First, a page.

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The Antero Paradox

The music is the message for Richmond's most popular reggae band.

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One thing you notice when the reggae band Antero performs, as it did on Brown's Island or at The Diamond for separate festivals in May, is how everyone seems to be enjoying the music.

And by everyone, that is to say the demographic you wouldn't exactly expect to be familiar with influences of Peter Tosh or Barrington Levy. You certainly don't want to make assumptions, but watching Antero around town you wonder, Is the girl in her ridiculous “Bachelorette” T-shirt and tiara really getting the chant down Babylon system references?

That's the Antero paradox: It's Richmond's premiere party-starting, palatable-to-anyone reggae band, wooing a wide segment of folks at spots including the Republic, Gibson's and the occasional festival with breezy, upbeat rhythms.

Lyrically though, Antero is about revolution, love and justice: a discourse covertly packaged in dub you can dance to. This is the kind of reggae that references Haile Selassie and Marcus Garvey, icons of Rastafarianism who respectively are regarded as an African god incarnate and a champion of the back-to-Africa movement of the early 1920s. Not exactly light party conversation, but Antero makes it work. And makes it fun.

“We don't alter the message because of the party,” says one of the band's lead singers, Joshua Achalam. “You have to keep the message consistent. We [band members] have all seen injustice one way or another, and we talk about it. Our band members are well-read and are interested in the world. We care. We enjoy delivering the message. And if people have a good time, great.”

Of course, Antero isn't all dissertation; there's sugary lovers' rock too. And perhaps the reception of its kind of heavy socio-political content is eased a bit not only how the band sounds but also by the way the band looks: The seven-piece is a multicultural partnership of people from different ethnic backgrounds.

If you ask the white guys in the group about being a minority in their field, though, the labored responses suggest such a conversation is missing the point entirely. “I grew up playing a lot of metal,” says Sam Privance, the group's bassist who by day manages food servicing at Ellwood Thompson's. “Then it got old. I just wasn't angry any more.”

Growing up on a block full of black and Puerto Rican people, Privance was drawn to “urban” music and eventually reggae. “Reggae just captivated my heart and soul.”  Jacob Larson, one of the group's percussionists, who is a glass blower by day, grew up in Northern Virginia and played in go-go bands. He echoes his bandmate's view: “Music is like math. You get it or you don't. It's not about black and white.”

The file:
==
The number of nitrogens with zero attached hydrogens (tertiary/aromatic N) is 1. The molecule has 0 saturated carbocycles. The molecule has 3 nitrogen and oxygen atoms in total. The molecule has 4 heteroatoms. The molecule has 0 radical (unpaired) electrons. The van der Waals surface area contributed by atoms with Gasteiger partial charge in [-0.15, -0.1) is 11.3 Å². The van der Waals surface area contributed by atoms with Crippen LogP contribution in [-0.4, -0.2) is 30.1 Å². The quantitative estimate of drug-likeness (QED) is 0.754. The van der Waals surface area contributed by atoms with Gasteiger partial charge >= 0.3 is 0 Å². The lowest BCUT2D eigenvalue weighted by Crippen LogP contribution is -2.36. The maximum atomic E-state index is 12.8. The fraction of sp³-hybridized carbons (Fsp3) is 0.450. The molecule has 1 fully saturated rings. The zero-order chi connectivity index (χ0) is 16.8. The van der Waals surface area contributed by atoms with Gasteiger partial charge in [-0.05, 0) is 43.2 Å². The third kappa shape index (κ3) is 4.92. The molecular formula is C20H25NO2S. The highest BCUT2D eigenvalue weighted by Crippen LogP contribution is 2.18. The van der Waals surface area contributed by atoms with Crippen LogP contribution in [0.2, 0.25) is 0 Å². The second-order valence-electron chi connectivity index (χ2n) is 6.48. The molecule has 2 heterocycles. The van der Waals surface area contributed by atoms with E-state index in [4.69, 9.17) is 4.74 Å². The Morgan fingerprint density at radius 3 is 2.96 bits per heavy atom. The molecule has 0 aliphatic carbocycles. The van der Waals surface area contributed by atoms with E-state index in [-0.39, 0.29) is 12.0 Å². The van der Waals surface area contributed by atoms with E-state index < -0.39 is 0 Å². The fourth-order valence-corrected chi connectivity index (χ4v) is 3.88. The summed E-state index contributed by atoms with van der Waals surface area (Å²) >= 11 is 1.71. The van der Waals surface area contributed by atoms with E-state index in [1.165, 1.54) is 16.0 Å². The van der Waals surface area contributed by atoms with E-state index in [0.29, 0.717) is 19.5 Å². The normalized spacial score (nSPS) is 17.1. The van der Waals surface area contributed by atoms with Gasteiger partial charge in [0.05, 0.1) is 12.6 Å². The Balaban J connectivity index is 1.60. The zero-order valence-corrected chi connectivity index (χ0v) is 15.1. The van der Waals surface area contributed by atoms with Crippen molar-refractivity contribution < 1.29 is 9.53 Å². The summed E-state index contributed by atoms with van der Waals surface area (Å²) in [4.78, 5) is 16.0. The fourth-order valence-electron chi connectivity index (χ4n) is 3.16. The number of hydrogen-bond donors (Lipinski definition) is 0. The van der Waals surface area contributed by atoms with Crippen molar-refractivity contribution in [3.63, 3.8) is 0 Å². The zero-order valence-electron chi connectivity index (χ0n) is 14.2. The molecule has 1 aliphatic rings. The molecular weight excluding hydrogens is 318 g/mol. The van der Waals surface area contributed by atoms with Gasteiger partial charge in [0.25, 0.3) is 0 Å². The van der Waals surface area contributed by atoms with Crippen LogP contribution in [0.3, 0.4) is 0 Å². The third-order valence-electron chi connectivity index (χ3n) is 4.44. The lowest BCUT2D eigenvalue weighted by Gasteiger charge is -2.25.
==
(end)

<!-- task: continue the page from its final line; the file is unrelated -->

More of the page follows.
Antero is also novel for a reggae band — or a lot of bands, period — in that it uses a lot of percussion, merging congas, African drums, bells and tambourines into its work. “That gives us an added accent,” Achalam says. “Sometimes we have more of a Latin influence, sometimes a go-go sound.”

The band formed four years ago as a splinter of an existing troupe, Richmond Dub Collective. It got lead singer Wiley Jones — an avid walker and hiker, who once trooped from Mexico to Canada — after he left the group Crucial Elements. Members include Mike Sheroshick, the group's drummer and unofficial heartthrob; and Gordon Jones on saxophone. A number of guest musicians also play with Antero regularly, including Chris “Peanut” Whitely, who plays internationally with acts such as Eek-A-Mouse and serves as producer and manager for Corey Harris, the blues and reggae sensation based in Charlottesville.

“He [‘Peanut'] has a professionalism that I admire,” Achalam says. “He tells me stories about my idols that I have only ever read about, which makes them human. It's like, ‘You mean to tell me that to tell me that so-and-so got so high he couldn't perform?' Wow!'”

In the coming weeks, the band will continue to play at its regular spots, including the Martini Kitchen and Hat Factory. It also holds some fundraising events. In August, Achalam will go on a month-long sojourn through the deserts of Kenya to raise money for the Mikindu Orphanage, which assists children affected by HIV and AIDS.

By day, the Virginia Commonwealth University grad works counseling troubled young people at a Goochland day school, but he felt he needed to do more to help youth in need, even in a country he's never visited. “I'm an advocate for children worldwide,” he says. “I feel like I have a personal responsibility to do what I can as an African-American.” Just like Antero's music, Achalam's seems to have a personal mission everybody can get behind.  S

Antero is on Facebook at facebook.com/pages/Antero-Reggae; information on the band's fundraising efforts at Joshua4makindu.blogspot.com.

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